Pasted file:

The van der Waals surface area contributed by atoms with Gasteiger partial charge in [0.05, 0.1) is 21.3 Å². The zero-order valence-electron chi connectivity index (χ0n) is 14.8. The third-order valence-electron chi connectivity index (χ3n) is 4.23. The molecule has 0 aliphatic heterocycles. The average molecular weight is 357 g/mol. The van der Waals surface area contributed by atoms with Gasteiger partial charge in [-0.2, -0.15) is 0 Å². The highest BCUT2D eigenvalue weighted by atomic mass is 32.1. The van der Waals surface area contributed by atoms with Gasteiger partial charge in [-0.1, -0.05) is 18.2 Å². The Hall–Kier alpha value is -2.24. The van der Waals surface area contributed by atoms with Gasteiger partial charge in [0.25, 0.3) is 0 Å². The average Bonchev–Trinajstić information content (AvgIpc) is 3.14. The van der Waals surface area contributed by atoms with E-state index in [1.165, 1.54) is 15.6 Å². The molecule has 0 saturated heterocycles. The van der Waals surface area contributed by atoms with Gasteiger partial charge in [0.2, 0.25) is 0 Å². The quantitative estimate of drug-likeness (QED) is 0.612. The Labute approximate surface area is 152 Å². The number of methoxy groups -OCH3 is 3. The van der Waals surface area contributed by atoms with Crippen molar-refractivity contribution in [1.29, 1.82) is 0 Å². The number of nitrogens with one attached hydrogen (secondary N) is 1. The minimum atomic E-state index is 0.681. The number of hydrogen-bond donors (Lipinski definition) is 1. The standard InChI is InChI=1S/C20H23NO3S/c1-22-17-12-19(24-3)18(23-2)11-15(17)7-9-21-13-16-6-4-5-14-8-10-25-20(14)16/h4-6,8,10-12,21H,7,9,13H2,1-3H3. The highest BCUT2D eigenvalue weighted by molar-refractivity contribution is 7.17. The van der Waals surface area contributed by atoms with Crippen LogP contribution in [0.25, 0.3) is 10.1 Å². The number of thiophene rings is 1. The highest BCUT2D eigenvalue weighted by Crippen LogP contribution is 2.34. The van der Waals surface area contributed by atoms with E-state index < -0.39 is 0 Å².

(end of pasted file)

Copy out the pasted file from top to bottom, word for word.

The van der Waals surface area contributed by atoms with Gasteiger partial charge in [0.05, 0.1) is 21.3 Å². The zero-order valence-electron chi connectivity index (χ0n) is 14.8. The third-order valence-electron chi connectivity index (χ3n) is 4.23. The molecule has 0 aliphatic heterocycles. The average molecular weight is 357 g/mol. The van der Waals surface area contributed by atoms with Gasteiger partial charge in [-0.2, -0.15) is 0 Å². The highest BCUT2D eigenvalue weighted by atomic mass is 32.1. The van der Waals surface area contributed by atoms with Gasteiger partial charge in [-0.1, -0.05) is 18.2 Å². The Hall–Kier alpha value is -2.24. The van der Waals surface area contributed by atoms with Gasteiger partial charge in [0.25, 0.3) is 0 Å². The average Bonchev–Trinajstić information content (AvgIpc) is 3.14. The van der Waals surface area contributed by atoms with E-state index in [1.165, 1.54) is 15.6 Å². The molecule has 0 saturated heterocycles. The van der Waals surface area contributed by atoms with Gasteiger partial charge in [0.2, 0.25) is 0 Å². The quantitative estimate of drug-likeness (QED) is 0.612. The Labute approximate surface area is 152 Å². The number of methoxy groups -OCH3 is 3. The van der Waals surface area contributed by atoms with Crippen molar-refractivity contribution in [1.29, 1.82) is 0 Å². The number of nitrogens with one attached hydrogen (secondary N) is 1. The minimum atomic E-state index is 0.681. The number of hydrogen-bond donors (Lipinski definition) is 1. The standard InChI is InChI=1S/C20H23NO3S/c1-22-17-12-19(24-3)18(23-2)11-15(17)7-9-21-13-16-6-4-5-14-8-10-25-20(14)16/h4-6,8,10-12,21H,7,9,13H2,1-3H3. The highest BCUT2D eigenvalue weighted by molar-refractivity contribution is 7.17. The van der Waals surface area contributed by atoms with Crippen LogP contribution in [0.25, 0.3) is 10.1 Å². The number of thiophene rings is 1. The highest BCUT2D eigenvalue weighted by Crippen LogP contribution is 2.34. The van der Waals surface area contributed by atoms with E-state index < -0.39 is 0 Å².